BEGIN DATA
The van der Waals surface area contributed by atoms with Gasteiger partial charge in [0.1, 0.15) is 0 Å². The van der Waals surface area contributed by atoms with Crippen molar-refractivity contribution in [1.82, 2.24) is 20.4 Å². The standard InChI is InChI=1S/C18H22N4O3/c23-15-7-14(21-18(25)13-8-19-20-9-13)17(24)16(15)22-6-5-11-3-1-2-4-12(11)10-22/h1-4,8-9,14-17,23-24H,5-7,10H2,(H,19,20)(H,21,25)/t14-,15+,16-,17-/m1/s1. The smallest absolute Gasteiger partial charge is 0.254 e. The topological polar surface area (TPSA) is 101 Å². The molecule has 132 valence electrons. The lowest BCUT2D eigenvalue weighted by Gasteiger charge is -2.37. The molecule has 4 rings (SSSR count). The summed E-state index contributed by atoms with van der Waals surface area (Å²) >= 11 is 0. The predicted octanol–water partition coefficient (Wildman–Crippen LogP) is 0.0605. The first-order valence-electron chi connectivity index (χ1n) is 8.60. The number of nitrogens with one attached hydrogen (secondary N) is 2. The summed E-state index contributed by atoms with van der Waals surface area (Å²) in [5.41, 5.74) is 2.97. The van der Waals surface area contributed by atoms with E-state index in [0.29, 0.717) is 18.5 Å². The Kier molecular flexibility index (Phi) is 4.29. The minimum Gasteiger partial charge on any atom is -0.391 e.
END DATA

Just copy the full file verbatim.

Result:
The van der Waals surface area contributed by atoms with Gasteiger partial charge in [0.1, 0.15) is 0 Å². The van der Waals surface area contributed by atoms with Crippen molar-refractivity contribution in [1.82, 2.24) is 20.4 Å². The standard InChI is InChI=1S/C18H22N4O3/c23-15-7-14(21-18(25)13-8-19-20-9-13)17(24)16(15)22-6-5-11-3-1-2-4-12(11)10-22/h1-4,8-9,14-17,23-24H,5-7,10H2,(H,19,20)(H,21,25)/t14-,15+,16-,17-/m1/s1. The smallest absolute Gasteiger partial charge is 0.254 e. The topological polar surface area (TPSA) is 101 Å². The molecule has 132 valence electrons. The lowest BCUT2D eigenvalue weighted by Gasteiger charge is -2.37. The molecule has 4 rings (SSSR count). The summed E-state index contributed by atoms with van der Waals surface area (Å²) >= 11 is 0. The predicted octanol–water partition coefficient (Wildman–Crippen LogP) is 0.0605. The first-order valence-electron chi connectivity index (χ1n) is 8.60. The number of nitrogens with one attached hydrogen (secondary N) is 2. The summed E-state index contributed by atoms with van der Waals surface area (Å²) in [5.41, 5.74) is 2.97. The van der Waals surface area contributed by atoms with E-state index in [0.29, 0.717) is 18.5 Å². The Kier molecular flexibility index (Phi) is 4.29. The minimum Gasteiger partial charge on any atom is -0.391 e.